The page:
In a new post on TheConversation.com, I revisit an old research topic of mine: the political signification of internet domain names with reference to changing modalities of state territory:
Domain name expansion signals political shift of internet
By Philip Steinberg, Durham University
The International Corporation for Assigned Names and Numbers has begun rolling out what could eventually become more than 1,000 new generic top-level domain names – the part of an internet address that comes after the “dot”. It’s a move that will change how the internet as we know it looks and feels and has significant political implications to boot.
Read the full article at The Conversation.
Its been a good week for getting old projects out of the publishing houses and into the public domain.
I’m just back from a weekend in London that was a surprisingly coherent exploration into the intersections of art, politics, protest, mobility, and the ocean.
The initial component – and the thing that brought me to London in the first place – was a symposium co-sponsored by Birkbeck College’s Institute for the Humanities, Birkbeck’s Institute for the Moving Image, and Delta Arts. The conference – The Ship of Empty Boxes: Responses to Containerised Global Trade – was, in large part, an extended reflection on Allan Sekula’s and Noël Burch’s The Forgotten Space. A central question asked throughout the conference was whether some of the elusive but fundamental concepts and spaces that bind the maritime world economy are amenable to representation. And if so, how can they be depicted in a way that illustrates both global connections and embodied experiences?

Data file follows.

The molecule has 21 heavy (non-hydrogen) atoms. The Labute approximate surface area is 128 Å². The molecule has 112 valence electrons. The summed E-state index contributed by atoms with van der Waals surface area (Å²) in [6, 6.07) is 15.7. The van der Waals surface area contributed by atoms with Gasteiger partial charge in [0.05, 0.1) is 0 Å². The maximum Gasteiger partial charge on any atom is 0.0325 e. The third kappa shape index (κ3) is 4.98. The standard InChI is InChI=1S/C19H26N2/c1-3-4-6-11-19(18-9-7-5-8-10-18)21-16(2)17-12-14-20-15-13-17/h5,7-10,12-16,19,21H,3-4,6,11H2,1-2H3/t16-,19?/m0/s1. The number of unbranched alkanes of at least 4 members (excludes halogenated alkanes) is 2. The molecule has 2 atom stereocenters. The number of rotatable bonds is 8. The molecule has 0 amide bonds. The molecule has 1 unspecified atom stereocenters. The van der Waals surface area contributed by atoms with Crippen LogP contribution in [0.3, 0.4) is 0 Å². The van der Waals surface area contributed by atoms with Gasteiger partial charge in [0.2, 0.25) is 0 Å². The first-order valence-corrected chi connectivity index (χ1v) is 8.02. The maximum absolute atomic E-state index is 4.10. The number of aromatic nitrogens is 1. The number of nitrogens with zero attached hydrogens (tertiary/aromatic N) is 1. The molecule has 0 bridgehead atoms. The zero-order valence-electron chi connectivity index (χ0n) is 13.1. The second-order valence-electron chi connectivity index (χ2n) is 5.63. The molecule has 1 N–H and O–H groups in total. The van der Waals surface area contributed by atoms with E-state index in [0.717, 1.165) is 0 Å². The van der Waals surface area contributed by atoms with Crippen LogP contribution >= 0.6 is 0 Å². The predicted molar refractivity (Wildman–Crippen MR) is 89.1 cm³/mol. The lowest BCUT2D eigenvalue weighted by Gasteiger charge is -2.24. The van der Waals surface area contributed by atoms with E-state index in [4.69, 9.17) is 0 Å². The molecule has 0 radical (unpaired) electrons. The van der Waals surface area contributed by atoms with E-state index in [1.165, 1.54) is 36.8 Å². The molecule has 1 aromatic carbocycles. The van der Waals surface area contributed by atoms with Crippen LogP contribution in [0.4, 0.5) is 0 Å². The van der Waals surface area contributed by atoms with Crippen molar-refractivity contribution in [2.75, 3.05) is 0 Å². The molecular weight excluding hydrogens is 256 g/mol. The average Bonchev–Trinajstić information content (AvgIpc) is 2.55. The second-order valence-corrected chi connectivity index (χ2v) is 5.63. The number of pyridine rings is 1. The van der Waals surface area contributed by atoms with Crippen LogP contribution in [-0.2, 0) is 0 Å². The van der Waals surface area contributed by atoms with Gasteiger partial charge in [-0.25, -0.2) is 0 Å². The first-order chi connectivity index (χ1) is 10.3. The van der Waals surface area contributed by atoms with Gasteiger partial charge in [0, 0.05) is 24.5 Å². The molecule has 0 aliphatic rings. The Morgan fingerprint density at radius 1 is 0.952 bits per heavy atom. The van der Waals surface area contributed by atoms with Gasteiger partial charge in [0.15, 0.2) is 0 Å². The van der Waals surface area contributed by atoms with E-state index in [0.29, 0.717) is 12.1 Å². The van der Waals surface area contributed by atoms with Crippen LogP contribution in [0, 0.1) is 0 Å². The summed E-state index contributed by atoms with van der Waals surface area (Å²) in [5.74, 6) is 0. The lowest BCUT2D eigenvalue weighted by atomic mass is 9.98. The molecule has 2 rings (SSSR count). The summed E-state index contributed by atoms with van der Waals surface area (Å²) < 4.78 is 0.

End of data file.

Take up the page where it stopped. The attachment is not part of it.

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The video of my plenary lecture at the October 2013 Arctic Circle conference has now been posted. In this talk, I argue for the territorial sea option as a ‘middle route’ through the Northwest Passage.
Notwithstanding Ambassador Hedberg’s introduction, I am proposing that the Northwest Passage be classified as Canada‘s territorial sea, not the US’. The lecture was presented at the inaugural meeting of the Arctic Circle group, a meeting that I’ve written about previously.
An expanded version of the talk will be published in Ocean Development & International Law in February 2014.
IBRU, the borders research, consulting, and training entity at Durham University, has announced a two-year Research Associate position.
The Research Associate will be expected to:
IBRU is particularly interested in candidates who would complement existing staff interests in maritime regions and other domains that incorporate extraterritorial spaces and activities, as well as in forging links between political geographic and international law perspectives.
For more information and application instructions, see the full announcement on the Durham University Human Resources website. The application deadline is 10 February 2014.
The Social Science Research Council has announced a fellowship competition in Oceanic Studies: Seas as Sites and Subjects of Interdisciplinary Inquiry. The competition is open only to US-based doctoral students.
The BBC has posted the 3 December 2013 edition of Radio 3′s ‘Night Waves’ programme, where I joined international law professor Stephen Haines to discuss the cultural significance of the ocean and the power of Grotian sea governance. The coolest part was being mentioned in the same sentence with Baldrick and J.M.W. Turner…and being called an Old Sea Dog.